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June 2007
The Canadiana Fund adds donation of art from the Estate of Toni Onley for Canadaís official residences, including the Prime Ministerís residence, and the Governor Generalís residence.

 
July 2007
Outdoor conservation team attempts rescue of totems damaged during windstorm in January. Sculptural elements are extracted successfully, but more extensive damage to support columns is discovered.

 
August 2007
Jay begins conducting video making workshop for federal maximum security inmates, creating documentary of mural painting.

 

THE AUTUMN RAIN: Crime in Japan



"Our traditional values are fading. Love of family, love of country, respect for the Emperor - young peopole today don't care about these things. Our code of honour
is breaking down." With these words, a Japanese man, himself a member of one of Japan's organized crime "families," laments the changes that have brought about a rise in crime in his country.


The Autumn Rain: Crime in Japan, a half-hour documentary, is the fifth in a series of films on Japan. Through interviews with police officials, crime bosses, and ordinary citizens, from scenes of everyday life in shops and homes, to footage of street demonstrations by disaffected youth, the film examines Japanese social customs and values, and shows how crime is becoming more pervasive and more violent.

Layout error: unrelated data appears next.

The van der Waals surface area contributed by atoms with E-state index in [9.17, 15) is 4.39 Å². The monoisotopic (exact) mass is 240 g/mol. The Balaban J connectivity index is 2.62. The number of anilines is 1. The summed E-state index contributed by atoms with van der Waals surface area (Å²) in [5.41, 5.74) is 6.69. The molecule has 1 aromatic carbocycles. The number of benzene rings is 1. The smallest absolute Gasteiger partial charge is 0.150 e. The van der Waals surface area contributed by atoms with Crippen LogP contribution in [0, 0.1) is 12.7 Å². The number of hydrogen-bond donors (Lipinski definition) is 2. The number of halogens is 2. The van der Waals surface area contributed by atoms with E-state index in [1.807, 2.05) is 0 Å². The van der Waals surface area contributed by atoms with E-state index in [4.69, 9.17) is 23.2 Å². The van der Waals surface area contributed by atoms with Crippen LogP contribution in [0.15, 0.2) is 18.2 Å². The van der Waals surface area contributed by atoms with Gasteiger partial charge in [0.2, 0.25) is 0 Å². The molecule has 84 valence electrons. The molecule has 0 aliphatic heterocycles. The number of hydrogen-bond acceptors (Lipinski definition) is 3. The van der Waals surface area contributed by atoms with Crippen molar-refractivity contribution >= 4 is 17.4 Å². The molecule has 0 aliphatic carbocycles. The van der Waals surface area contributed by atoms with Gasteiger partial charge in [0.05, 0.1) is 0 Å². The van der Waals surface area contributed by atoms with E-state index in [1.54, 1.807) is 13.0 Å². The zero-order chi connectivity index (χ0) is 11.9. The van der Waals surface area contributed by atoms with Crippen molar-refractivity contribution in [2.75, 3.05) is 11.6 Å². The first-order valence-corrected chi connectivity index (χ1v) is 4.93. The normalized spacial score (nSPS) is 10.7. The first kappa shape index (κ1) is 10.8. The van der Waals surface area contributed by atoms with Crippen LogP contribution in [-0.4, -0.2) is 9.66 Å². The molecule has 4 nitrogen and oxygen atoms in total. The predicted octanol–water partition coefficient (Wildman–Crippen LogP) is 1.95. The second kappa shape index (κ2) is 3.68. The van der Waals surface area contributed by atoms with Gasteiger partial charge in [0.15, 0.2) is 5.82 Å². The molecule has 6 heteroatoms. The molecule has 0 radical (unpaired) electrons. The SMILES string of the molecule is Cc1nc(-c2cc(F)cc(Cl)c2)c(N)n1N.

The Autumn Rain looks at two main forms of criminal activity: individual and group-oriented crime. Japan traditionally has had one of the lowest individual crime rates in the world, and still does. Rape, for example, is ten times less common than in North America, and most people have little fear of personal harm. Still, the stresses of Japanaese society - pressures to succeed, to conform, and to observe strict rules of behaviour and custom - often manifest themselves in anti-social acts. Carrying weapons and taking drugs, long considered taboo in Japan, are becoming more prevalent, and violent attacks by children against parents and teachers are on the rise.

Organized crime has long flourished in the country, controlled by syndicates call yakuza. The yakuza have two faces: a "front face" through which they run businesses, raise familes, carry on cordial relations with the police, and participate in local festivals; and a secret "back face" through which they control a vast underworld of extortion, gambling, prostitution, loan-sharking, and drug dealing.

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